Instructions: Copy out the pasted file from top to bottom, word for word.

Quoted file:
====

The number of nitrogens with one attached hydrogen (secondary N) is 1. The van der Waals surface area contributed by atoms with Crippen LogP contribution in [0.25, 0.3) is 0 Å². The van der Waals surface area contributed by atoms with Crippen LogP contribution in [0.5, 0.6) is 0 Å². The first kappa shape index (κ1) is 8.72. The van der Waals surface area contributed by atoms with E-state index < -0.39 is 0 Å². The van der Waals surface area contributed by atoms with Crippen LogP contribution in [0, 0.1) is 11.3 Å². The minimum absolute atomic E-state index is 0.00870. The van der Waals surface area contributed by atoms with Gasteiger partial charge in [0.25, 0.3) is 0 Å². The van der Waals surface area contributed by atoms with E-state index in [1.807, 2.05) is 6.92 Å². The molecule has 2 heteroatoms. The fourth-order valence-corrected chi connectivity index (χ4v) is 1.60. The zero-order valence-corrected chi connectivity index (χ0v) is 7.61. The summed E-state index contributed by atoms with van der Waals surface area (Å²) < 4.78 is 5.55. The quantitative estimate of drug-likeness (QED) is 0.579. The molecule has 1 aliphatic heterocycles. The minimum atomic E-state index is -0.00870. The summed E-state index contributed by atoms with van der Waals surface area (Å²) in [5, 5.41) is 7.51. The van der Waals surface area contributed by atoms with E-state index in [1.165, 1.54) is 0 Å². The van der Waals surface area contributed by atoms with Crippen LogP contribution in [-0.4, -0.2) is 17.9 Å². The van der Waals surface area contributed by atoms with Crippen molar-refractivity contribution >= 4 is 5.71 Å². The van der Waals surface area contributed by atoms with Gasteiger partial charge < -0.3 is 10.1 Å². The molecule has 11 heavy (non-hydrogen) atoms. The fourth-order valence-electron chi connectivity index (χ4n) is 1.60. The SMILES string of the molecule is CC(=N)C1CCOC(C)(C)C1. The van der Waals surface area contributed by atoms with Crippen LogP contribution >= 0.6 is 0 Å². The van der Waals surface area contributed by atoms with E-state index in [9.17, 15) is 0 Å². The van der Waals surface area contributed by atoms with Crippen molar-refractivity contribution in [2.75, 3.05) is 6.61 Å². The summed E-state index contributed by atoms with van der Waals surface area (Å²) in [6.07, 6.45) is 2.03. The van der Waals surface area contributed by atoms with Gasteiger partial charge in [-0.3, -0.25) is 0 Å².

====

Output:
The number of nitrogens with one attached hydrogen (secondary N) is 1. The van der Waals surface area contributed by atoms with Crippen LogP contribution in [0.25, 0.3) is 0 Å². The van der Waals surface area contributed by atoms with Crippen LogP contribution in [0.5, 0.6) is 0 Å². The first kappa shape index (κ1) is 8.72. The van der Waals surface area contributed by atoms with E-state index < -0.39 is 0 Å². The van der Waals surface area contributed by atoms with Crippen LogP contribution in [0, 0.1) is 11.3 Å². The minimum absolute atomic E-state index is 0.00870. The van der Waals surface area contributed by atoms with Gasteiger partial charge in [0.25, 0.3) is 0 Å². The van der Waals surface area contributed by atoms with E-state index in [1.807, 2.05) is 6.92 Å². The molecule has 2 heteroatoms. The fourth-order valence-corrected chi connectivity index (χ4v) is 1.60. The zero-order valence-corrected chi connectivity index (χ0v) is 7.61. The summed E-state index contributed by atoms with van der Waals surface area (Å²) < 4.78 is 5.55. The quantitative estimate of drug-likeness (QED) is 0.579. The molecule has 1 aliphatic heterocycles. The minimum atomic E-state index is -0.00870. The summed E-state index contributed by atoms with van der Waals surface area (Å²) in [5, 5.41) is 7.51. The van der Waals surface area contributed by atoms with E-state index in [1.165, 1.54) is 0 Å². The van der Waals surface area contributed by atoms with Crippen LogP contribution in [-0.4, -0.2) is 17.9 Å². The van der Waals surface area contributed by atoms with Crippen molar-refractivity contribution >= 4 is 5.71 Å². The van der Waals surface area contributed by atoms with Gasteiger partial charge < -0.3 is 10.1 Å². The molecule has 11 heavy (non-hydrogen) atoms. The fourth-order valence-electron chi connectivity index (χ4n) is 1.60. The SMILES string of the molecule is CC(=N)C1CCOC(C)(C)C1. The van der Waals surface area contributed by atoms with Crippen LogP contribution >= 0.6 is 0 Å². The van der Waals surface area contributed by atoms with E-state index in [9.17, 15) is 0 Å². The van der Waals surface area contributed by atoms with Crippen molar-refractivity contribution in [2.75, 3.05) is 6.61 Å². The summed E-state index contributed by atoms with van der Waals surface area (Å²) in [6.07, 6.45) is 2.03. The van der Waals surface area contributed by atoms with Gasteiger partial charge in [-0.3, -0.25) is 0 Å².